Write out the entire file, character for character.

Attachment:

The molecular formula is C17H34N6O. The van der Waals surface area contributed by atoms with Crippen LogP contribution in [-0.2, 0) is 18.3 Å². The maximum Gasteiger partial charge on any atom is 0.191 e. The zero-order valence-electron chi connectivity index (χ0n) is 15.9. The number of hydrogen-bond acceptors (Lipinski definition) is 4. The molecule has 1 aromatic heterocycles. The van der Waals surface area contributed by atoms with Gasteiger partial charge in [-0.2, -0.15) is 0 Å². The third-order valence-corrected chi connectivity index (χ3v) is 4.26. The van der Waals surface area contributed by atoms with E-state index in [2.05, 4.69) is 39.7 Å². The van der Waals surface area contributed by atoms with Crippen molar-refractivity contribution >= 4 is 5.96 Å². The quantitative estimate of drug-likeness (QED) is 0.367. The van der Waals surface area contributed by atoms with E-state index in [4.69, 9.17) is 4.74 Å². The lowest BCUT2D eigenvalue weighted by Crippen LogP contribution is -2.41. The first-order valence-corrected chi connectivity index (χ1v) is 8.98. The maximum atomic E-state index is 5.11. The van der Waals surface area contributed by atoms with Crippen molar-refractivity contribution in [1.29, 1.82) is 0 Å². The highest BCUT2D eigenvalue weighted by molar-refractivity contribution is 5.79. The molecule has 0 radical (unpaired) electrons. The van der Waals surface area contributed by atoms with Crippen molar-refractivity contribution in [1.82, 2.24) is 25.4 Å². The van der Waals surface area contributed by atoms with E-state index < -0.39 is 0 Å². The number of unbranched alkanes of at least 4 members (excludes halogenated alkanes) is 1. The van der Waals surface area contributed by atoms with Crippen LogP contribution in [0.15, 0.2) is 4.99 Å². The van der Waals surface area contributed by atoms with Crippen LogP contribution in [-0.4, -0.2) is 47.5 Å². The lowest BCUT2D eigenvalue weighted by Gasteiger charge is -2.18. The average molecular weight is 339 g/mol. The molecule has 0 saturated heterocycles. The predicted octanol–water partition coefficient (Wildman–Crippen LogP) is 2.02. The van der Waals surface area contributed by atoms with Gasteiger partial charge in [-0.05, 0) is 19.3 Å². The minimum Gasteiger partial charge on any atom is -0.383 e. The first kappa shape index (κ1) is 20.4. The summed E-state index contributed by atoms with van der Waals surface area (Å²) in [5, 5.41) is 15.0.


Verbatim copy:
The molecular formula is C17H34N6O. The van der Waals surface area contributed by atoms with Crippen LogP contribution in [-0.2, 0) is 18.3 Å². The maximum Gasteiger partial charge on any atom is 0.191 e. The zero-order valence-electron chi connectivity index (χ0n) is 15.9. The number of hydrogen-bond acceptors (Lipinski definition) is 4. The molecule has 1 aromatic heterocycles. The van der Waals surface area contributed by atoms with Gasteiger partial charge in [-0.2, -0.15) is 0 Å². The third-order valence-corrected chi connectivity index (χ3v) is 4.26. The van der Waals surface area contributed by atoms with E-state index in [2.05, 4.69) is 39.7 Å². The van der Waals surface area contributed by atoms with Crippen molar-refractivity contribution >= 4 is 5.96 Å². The quantitative estimate of drug-likeness (QED) is 0.367. The van der Waals surface area contributed by atoms with E-state index in [4.69, 9.17) is 4.74 Å². The lowest BCUT2D eigenvalue weighted by Crippen LogP contribution is -2.41. The first-order valence-corrected chi connectivity index (χ1v) is 8.98. The maximum atomic E-state index is 5.11. The van der Waals surface area contributed by atoms with Crippen molar-refractivity contribution in [1.29, 1.82) is 0 Å². The highest BCUT2D eigenvalue weighted by molar-refractivity contribution is 5.79. The molecule has 0 radical (unpaired) electrons. The van der Waals surface area contributed by atoms with Crippen molar-refractivity contribution in [1.82, 2.24) is 25.4 Å². The van der Waals surface area contributed by atoms with E-state index < -0.39 is 0 Å². The number of unbranched alkanes of at least 4 members (excludes halogenated alkanes) is 1. The van der Waals surface area contributed by atoms with Crippen LogP contribution in [0.15, 0.2) is 4.99 Å². The van der Waals surface area contributed by atoms with Crippen LogP contribution in [-0.4, -0.2) is 47.5 Å². The lowest BCUT2D eigenvalue weighted by Gasteiger charge is -2.18. The average molecular weight is 339 g/mol. The molecule has 0 saturated heterocycles. The predicted octanol–water partition coefficient (Wildman–Crippen LogP) is 2.02. The van der Waals surface area contributed by atoms with Gasteiger partial charge in [-0.05, 0) is 19.3 Å². The minimum Gasteiger partial charge on any atom is -0.383 e. The first kappa shape index (κ1) is 20.4. The summed E-state index contributed by atoms with van der Waals surface area (Å²) in [5, 5.41) is 15.0.